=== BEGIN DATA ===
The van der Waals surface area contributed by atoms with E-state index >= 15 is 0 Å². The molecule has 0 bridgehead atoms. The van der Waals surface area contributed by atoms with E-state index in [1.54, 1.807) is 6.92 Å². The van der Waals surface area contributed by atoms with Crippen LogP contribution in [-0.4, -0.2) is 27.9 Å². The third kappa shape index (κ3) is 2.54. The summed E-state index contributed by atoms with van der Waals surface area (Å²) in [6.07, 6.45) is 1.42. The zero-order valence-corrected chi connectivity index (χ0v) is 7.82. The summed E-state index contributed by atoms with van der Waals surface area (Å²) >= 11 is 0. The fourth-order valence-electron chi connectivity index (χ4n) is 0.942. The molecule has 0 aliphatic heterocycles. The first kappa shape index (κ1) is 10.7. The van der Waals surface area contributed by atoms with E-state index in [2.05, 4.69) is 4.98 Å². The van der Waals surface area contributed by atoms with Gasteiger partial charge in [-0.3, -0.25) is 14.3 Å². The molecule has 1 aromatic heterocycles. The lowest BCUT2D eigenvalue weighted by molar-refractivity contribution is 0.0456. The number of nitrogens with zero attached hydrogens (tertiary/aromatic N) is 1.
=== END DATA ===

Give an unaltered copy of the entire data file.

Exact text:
The van der Waals surface area contributed by atoms with E-state index >= 15 is 0 Å². The molecule has 0 bridgehead atoms. The van der Waals surface area contributed by atoms with E-state index in [1.54, 1.807) is 6.92 Å². The van der Waals surface area contributed by atoms with Crippen LogP contribution in [-0.4, -0.2) is 27.9 Å². The third kappa shape index (κ3) is 2.54. The summed E-state index contributed by atoms with van der Waals surface area (Å²) in [6.07, 6.45) is 1.42. The zero-order valence-corrected chi connectivity index (χ0v) is 7.82. The summed E-state index contributed by atoms with van der Waals surface area (Å²) >= 11 is 0. The fourth-order valence-electron chi connectivity index (χ4n) is 0.942. The molecule has 0 aliphatic heterocycles. The first kappa shape index (κ1) is 10.7. The van der Waals surface area contributed by atoms with E-state index in [2.05, 4.69) is 4.98 Å². The van der Waals surface area contributed by atoms with Gasteiger partial charge in [-0.3, -0.25) is 14.3 Å². The molecule has 1 aromatic heterocycles. The lowest BCUT2D eigenvalue weighted by molar-refractivity contribution is 0.0456. The number of nitrogens with zero attached hydrogens (tertiary/aromatic N) is 1.